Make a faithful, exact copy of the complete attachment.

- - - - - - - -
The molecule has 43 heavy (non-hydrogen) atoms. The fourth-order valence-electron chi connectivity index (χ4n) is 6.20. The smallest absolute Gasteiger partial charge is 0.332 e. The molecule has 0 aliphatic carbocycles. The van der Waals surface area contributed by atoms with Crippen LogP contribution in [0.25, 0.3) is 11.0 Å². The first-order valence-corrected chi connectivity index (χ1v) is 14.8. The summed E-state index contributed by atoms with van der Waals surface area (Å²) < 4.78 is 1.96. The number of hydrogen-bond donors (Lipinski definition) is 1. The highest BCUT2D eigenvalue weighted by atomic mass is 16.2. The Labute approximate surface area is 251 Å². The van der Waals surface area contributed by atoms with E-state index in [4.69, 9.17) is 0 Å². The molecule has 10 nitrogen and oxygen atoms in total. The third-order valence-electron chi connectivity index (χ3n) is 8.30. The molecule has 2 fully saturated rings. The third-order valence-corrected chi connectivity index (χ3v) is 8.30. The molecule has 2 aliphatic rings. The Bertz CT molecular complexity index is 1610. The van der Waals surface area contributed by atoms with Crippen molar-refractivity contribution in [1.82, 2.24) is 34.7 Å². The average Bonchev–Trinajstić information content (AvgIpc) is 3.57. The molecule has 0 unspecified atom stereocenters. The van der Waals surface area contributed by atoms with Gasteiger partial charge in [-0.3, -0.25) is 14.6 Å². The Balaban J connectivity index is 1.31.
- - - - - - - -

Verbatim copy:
The molecule has 43 heavy (non-hydrogen) atoms. The fourth-order valence-electron chi connectivity index (χ4n) is 6.20. The smallest absolute Gasteiger partial charge is 0.332 e. The molecule has 0 aliphatic carbocycles. The van der Waals surface area contributed by atoms with Crippen LogP contribution in [0.25, 0.3) is 11.0 Å². The first-order valence-corrected chi connectivity index (χ1v) is 14.8. The summed E-state index contributed by atoms with van der Waals surface area (Å²) < 4.78 is 1.96. The number of hydrogen-bond donors (Lipinski definition) is 1. The highest BCUT2D eigenvalue weighted by atomic mass is 16.2. The Labute approximate surface area is 251 Å². The van der Waals surface area contributed by atoms with E-state index in [4.69, 9.17) is 0 Å². The molecule has 10 nitrogen and oxygen atoms in total. The third-order valence-electron chi connectivity index (χ3n) is 8.30. The molecule has 2 fully saturated rings. The third-order valence-corrected chi connectivity index (χ3v) is 8.30. The molecule has 2 aliphatic rings. The Bertz CT molecular complexity index is 1610. The van der Waals surface area contributed by atoms with Crippen molar-refractivity contribution in [1.82, 2.24) is 34.7 Å². The average Bonchev–Trinajstić information content (AvgIpc) is 3.57. The molecule has 0 unspecified atom stereocenters. The van der Waals surface area contributed by atoms with Gasteiger partial charge in [-0.3, -0.25) is 14.6 Å². The Balaban J connectivity index is 1.31.